Wood combustion is related to ambient air pollution by CO, organic compounds, particulate matter (PM10), and NOX. To increase the contribution of wood energy, technologies to achieve low emissions are needed. In addition, the use of low quality wood fuels is becoming more important.
The aim of the project is to develop a multi-stage concept for biomass combustion in the size range from 500 kW to 50 MW. Special attention is given to different combustion sections on the grate assisted by multi-stage air injection. During the reporting period, the following progress was achieved:
- The instationary one-dimensional fuel bed model (FBM) was extended from one to four independent grate sections. Calculation runs show that a variable air distribution can be applied to control the combustion at varying fuel moisture content.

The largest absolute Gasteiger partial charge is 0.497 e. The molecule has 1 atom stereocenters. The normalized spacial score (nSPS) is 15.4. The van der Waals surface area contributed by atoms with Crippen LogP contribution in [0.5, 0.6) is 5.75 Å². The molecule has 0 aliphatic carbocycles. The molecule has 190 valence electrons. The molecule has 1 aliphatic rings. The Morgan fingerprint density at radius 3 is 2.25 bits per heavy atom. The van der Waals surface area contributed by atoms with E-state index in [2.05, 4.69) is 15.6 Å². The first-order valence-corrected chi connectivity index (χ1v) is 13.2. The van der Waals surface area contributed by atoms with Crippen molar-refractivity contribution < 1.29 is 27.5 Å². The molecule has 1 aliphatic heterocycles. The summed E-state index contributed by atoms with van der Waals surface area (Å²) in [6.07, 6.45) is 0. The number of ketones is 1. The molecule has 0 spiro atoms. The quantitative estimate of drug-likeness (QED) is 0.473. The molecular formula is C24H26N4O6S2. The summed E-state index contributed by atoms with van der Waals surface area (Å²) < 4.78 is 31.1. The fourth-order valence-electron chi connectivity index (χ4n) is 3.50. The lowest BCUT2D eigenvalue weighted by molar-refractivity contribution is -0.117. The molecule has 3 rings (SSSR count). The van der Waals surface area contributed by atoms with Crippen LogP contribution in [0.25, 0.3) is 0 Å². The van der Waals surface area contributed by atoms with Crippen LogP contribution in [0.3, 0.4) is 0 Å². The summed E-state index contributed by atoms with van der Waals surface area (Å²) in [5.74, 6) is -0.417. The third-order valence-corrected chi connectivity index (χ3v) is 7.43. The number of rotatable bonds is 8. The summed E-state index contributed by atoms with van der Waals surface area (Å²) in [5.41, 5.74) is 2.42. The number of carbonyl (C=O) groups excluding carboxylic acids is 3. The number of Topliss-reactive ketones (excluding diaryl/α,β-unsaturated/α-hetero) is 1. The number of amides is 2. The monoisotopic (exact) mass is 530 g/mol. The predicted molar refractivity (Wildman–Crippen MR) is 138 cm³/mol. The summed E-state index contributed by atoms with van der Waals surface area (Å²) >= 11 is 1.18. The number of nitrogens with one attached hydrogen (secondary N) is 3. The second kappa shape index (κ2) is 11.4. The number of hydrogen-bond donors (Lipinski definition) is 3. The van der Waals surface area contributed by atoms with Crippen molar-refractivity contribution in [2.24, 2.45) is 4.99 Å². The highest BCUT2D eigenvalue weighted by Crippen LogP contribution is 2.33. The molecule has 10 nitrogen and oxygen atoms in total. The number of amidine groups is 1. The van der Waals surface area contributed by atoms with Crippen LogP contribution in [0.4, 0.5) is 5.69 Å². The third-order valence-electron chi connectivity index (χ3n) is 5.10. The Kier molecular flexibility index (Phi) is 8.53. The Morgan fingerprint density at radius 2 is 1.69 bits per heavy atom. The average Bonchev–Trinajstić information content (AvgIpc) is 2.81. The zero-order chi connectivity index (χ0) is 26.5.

- Combustion experiments in the grate boiler were performed to investigate the influence of the air distribution and of the grate movement. Pyrolysis gas analyses were performed for the fuel conversion process, while flue gas analyses were performed for the gas reactions. The results show that the grate movement exhibits a dominant influence on the solid fuel conversion.
- To optimise the gas phase reactions, CFD modelling and aerodynamic model experiments with particle image velocimetry (PIV) were performed to investigate the secondary air injection described as a jet in cross flow (JICF). From these investigations, design recommendations are derived.